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2021 in Perspective and a Look Forward to 2022

by Surbhi Arora - 14 December, 2021, 12:00 384 Views 0 Comment

Ring out the old, ring in the new, Ring, happy bells, across the snow:

The year is going, let him go; Ring out the false, ring in the true.

Ring out the grief that saps the mind, For those that here we see no more;.. 

These words from ‘A Poem For Every Day Of The Year’ by Lord Alfred Tennyson brings about a truth that we all have witnessed in the last year. The grief that saps the mind is at times too much to bear. But as life moves on…this year also will end with some mixed feelings in all. We all welcomed 2021 as a new beginning when the Covid-19 vaccine was invented and it was thought that the pandemic was behind us. But alas! It was and is still around us – changing forever the way we lived.

For projecting what the future holds, one needs to look back at the lessons learned in the past. Let us now look at 2021 in perspective before we look forward to 2022.

Major events that shaped 2021 and its impact:

Firstly, Without a doubt, the most anticipated event of 2021 was the arrival of the COVID-19 vaccine in large enough numbers to help tide over of the pandemic.

Let us look at the following global numbers:

– Number of people fully vaccinated are 3.56 billion

– Number of people only partly vaccinated are 810.79 million

– 55.5% of the world population has received at least one dose of a COVID-19 vaccine.

– 8.35 billion doses have been administered globally, and 30.58 million are now administered each day.

– Only 7.1% of people in low-income countries have received at least one dose.[1]

If we look at India’s numbers:

  • total number of doses given till date is 131 crores
  • Number of fully vaccinated people are 49.8 crores
  • 1% of the Indian population is now fully vaccinated

Secondly, the labour market fallout from the COVID-19 pandemic shock still continues, with young and lower-skilled workers being particularly hard-hit. Pandemic related disruptions have caused the labour market recovery to significantly lag the output recovery in most countries. Also, there has been a major shift away from the past employment trends towards an increase in automation. Reduction in salaries, retrenchment and widespread unemployment have been the areas of concern in 2021. One needs to look into worker reallocation support measures to take care of the situation.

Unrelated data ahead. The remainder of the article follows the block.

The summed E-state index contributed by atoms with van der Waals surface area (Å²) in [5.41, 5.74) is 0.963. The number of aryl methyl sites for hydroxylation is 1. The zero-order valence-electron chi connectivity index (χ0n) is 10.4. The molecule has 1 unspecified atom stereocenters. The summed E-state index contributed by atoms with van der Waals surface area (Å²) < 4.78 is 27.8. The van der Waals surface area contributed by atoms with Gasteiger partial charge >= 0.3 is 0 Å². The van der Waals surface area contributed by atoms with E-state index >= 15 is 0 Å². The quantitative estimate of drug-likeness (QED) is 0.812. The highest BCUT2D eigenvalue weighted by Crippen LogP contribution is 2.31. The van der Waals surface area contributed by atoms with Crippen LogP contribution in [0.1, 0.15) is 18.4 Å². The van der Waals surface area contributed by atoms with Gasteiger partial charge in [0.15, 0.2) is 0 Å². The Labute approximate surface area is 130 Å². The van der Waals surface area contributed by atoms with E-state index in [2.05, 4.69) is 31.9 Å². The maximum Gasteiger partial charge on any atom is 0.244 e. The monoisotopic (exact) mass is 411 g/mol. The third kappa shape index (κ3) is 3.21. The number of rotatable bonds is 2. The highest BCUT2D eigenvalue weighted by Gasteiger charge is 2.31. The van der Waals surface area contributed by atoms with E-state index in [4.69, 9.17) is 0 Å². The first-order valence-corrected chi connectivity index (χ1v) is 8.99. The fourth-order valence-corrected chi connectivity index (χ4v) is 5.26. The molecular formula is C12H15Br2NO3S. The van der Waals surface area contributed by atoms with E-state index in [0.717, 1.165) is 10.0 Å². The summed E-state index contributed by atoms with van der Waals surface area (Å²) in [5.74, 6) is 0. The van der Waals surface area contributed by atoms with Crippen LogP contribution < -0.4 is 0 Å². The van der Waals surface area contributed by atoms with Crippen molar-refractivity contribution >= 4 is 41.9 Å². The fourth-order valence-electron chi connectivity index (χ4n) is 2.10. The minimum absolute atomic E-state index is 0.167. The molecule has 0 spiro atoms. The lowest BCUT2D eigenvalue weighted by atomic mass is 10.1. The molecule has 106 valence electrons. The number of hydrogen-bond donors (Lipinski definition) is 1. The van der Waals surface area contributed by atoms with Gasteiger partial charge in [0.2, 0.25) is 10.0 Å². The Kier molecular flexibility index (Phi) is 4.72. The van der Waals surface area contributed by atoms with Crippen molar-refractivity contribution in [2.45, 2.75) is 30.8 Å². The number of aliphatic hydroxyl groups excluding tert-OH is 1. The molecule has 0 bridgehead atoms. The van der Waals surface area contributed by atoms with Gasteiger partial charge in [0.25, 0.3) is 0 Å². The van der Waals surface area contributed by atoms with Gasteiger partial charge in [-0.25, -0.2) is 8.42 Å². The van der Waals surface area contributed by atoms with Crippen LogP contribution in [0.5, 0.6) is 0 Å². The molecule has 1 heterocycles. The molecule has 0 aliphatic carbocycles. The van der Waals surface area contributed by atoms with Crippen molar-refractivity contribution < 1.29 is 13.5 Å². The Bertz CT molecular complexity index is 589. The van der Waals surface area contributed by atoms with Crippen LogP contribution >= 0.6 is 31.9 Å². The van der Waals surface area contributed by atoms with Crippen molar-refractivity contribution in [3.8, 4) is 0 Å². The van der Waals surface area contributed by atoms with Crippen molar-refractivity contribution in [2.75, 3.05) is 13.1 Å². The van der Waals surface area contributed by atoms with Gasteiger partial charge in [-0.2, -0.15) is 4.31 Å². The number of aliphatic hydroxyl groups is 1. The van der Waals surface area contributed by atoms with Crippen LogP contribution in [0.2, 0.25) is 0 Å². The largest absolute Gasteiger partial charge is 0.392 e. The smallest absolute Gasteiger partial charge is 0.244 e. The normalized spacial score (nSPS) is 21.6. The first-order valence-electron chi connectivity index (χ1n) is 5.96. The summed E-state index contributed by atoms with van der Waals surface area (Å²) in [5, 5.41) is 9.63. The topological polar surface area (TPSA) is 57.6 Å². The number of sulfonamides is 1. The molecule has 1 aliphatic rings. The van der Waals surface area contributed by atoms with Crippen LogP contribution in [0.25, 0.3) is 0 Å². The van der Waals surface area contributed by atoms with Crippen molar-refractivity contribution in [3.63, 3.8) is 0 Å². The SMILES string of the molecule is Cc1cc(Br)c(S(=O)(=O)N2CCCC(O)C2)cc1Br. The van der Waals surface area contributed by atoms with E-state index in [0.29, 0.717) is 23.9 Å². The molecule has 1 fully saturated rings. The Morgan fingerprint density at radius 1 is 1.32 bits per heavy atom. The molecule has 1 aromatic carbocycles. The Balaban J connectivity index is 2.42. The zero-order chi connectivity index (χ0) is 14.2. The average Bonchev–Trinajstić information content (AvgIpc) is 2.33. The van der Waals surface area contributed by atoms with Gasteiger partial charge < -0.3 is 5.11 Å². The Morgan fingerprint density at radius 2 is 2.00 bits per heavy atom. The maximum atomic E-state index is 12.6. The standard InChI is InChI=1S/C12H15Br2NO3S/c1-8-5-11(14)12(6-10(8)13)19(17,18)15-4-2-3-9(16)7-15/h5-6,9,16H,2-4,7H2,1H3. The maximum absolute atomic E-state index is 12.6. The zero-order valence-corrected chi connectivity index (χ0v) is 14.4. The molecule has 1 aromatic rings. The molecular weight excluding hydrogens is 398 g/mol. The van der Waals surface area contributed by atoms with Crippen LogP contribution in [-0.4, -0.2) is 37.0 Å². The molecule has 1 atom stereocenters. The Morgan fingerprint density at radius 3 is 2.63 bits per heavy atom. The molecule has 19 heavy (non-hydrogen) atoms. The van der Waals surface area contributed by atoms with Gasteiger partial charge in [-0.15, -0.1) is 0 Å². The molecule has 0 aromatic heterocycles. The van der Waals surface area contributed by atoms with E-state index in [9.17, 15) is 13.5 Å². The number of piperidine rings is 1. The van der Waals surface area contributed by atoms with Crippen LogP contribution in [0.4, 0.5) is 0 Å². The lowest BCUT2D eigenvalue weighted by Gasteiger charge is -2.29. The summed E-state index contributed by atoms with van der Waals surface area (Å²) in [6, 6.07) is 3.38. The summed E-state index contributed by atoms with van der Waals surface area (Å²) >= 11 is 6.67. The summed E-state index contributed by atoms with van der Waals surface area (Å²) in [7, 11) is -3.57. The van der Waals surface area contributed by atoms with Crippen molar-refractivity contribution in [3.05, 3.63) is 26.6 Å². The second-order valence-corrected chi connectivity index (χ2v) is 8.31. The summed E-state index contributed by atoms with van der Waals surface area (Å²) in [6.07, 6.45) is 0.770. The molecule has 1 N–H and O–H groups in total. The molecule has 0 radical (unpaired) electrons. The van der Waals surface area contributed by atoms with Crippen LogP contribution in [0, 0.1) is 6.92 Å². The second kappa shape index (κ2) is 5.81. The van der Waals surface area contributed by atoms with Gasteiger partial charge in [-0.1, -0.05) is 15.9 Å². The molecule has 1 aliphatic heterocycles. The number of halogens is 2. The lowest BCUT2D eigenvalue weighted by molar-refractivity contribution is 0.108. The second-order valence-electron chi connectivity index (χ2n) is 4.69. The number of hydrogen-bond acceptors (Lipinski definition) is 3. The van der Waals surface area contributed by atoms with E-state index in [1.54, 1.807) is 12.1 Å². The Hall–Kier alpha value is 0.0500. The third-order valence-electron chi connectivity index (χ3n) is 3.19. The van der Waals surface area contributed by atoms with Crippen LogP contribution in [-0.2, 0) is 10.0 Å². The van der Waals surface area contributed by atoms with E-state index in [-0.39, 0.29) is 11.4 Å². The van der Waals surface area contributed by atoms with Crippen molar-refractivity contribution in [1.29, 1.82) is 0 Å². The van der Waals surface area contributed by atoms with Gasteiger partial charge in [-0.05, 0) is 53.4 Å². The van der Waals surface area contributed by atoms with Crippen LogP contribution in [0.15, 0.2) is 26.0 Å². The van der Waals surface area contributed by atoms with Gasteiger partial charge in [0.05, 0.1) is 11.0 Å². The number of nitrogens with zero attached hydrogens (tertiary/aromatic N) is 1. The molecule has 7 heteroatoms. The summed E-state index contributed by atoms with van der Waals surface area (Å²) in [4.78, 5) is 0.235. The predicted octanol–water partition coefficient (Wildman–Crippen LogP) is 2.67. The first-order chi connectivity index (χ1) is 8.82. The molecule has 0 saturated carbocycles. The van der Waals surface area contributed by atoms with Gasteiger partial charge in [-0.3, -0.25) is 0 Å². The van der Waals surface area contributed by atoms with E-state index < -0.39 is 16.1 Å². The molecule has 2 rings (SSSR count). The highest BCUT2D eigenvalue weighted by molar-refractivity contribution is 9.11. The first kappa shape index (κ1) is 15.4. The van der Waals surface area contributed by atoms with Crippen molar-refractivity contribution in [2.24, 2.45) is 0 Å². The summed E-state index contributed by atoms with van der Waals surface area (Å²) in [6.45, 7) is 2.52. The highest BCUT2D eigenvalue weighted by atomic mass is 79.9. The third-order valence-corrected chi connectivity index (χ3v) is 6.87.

The gender gap continued to widen through 2021. Women, having precarious jobs, were hit hard by covid-19 lockdowns. The pandemic cost women around the world at least $800 billion in lost income in 2020, according to Oxfam. [2]

Thirdly, the global economic recovery is continuing, even as the pandemic resurges. There have been lasting imprints on medium-term performance. The global economy was projected to grow by 5.9 percent in 2021 and 4.9 percent in 2022. This decrease is attributed partly due to supply disruptions and worsening pandemic dynamics. The spread of new variants has increased uncertainty about how quickly the pandemic can be overcome. Policy choices have become more difficult, with limited room to manoeuvre.[3]

World Economic Outlook Growth Projections[4]:

[1] https://ourworldindata.org/covid-vaccinations?country=OWID_WRL assessed on 10th Dec. 2021

[2] https://www.economist.com/the-world-ahead/2021/11/08/the-number-of-people-in-extreme-poverty-is-falling-again assessed on 10th Dec. 2021

[3] World Economic Outlook – Recovery During a Pandemic-Health Concerns, Supply Disruptions, and Price Pressures, Oct. 2021 by IMF.

[4] https://www.imf.org/en/Publications/WEO/Issues/2021/10/12/world-economic-outlook-october-2021 assessed on 10th Dec. 2021

We can see that the worst seems to be over economically as 2021 saw an increase in world output. Projections for 2022 may be more or less at the same levels as 2021 as there is still uncertainty around.